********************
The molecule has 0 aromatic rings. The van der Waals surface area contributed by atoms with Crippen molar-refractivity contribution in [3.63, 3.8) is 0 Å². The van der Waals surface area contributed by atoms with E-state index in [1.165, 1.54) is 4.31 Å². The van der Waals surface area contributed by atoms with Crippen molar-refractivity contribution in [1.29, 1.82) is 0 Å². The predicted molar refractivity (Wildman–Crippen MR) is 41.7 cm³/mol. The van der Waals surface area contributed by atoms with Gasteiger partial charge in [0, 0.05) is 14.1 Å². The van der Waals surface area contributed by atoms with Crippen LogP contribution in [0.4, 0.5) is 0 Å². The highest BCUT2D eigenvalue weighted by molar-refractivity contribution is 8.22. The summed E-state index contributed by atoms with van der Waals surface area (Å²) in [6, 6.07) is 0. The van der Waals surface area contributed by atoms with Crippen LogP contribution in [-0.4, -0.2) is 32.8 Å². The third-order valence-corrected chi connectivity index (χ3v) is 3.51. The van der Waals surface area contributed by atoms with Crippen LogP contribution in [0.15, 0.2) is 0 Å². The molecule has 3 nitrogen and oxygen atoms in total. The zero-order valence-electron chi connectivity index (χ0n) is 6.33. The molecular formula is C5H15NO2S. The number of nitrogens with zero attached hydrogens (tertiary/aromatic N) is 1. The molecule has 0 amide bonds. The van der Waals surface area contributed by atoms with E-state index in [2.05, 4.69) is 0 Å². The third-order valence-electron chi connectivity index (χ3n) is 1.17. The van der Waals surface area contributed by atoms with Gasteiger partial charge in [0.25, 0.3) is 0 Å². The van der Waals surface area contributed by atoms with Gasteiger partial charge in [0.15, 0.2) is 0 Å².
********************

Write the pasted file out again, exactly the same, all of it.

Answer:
The molecule has 0 aromatic rings. The van der Waals surface area contributed by atoms with Crippen molar-refractivity contribution in [3.63, 3.8) is 0 Å². The van der Waals surface area contributed by atoms with E-state index in [1.165, 1.54) is 4.31 Å². The van der Waals surface area contributed by atoms with Crippen molar-refractivity contribution in [1.29, 1.82) is 0 Å². The predicted molar refractivity (Wildman–Crippen MR) is 41.7 cm³/mol. The van der Waals surface area contributed by atoms with Gasteiger partial charge in [0, 0.05) is 14.1 Å². The van der Waals surface area contributed by atoms with Crippen LogP contribution in [0.4, 0.5) is 0 Å². The highest BCUT2D eigenvalue weighted by molar-refractivity contribution is 8.22. The summed E-state index contributed by atoms with van der Waals surface area (Å²) in [6, 6.07) is 0. The van der Waals surface area contributed by atoms with Crippen LogP contribution in [-0.4, -0.2) is 32.8 Å². The third-order valence-corrected chi connectivity index (χ3v) is 3.51. The van der Waals surface area contributed by atoms with Crippen LogP contribution in [0.15, 0.2) is 0 Å². The molecule has 3 nitrogen and oxygen atoms in total. The zero-order valence-electron chi connectivity index (χ0n) is 6.33. The molecular formula is C5H15NO2S. The number of nitrogens with zero attached hydrogens (tertiary/aromatic N) is 1. The molecule has 0 amide bonds. The van der Waals surface area contributed by atoms with E-state index in [2.05, 4.69) is 0 Å². The third-order valence-electron chi connectivity index (χ3n) is 1.17. The van der Waals surface area contributed by atoms with Gasteiger partial charge in [0.25, 0.3) is 0 Å². The van der Waals surface area contributed by atoms with Gasteiger partial charge in [0.15, 0.2) is 0 Å².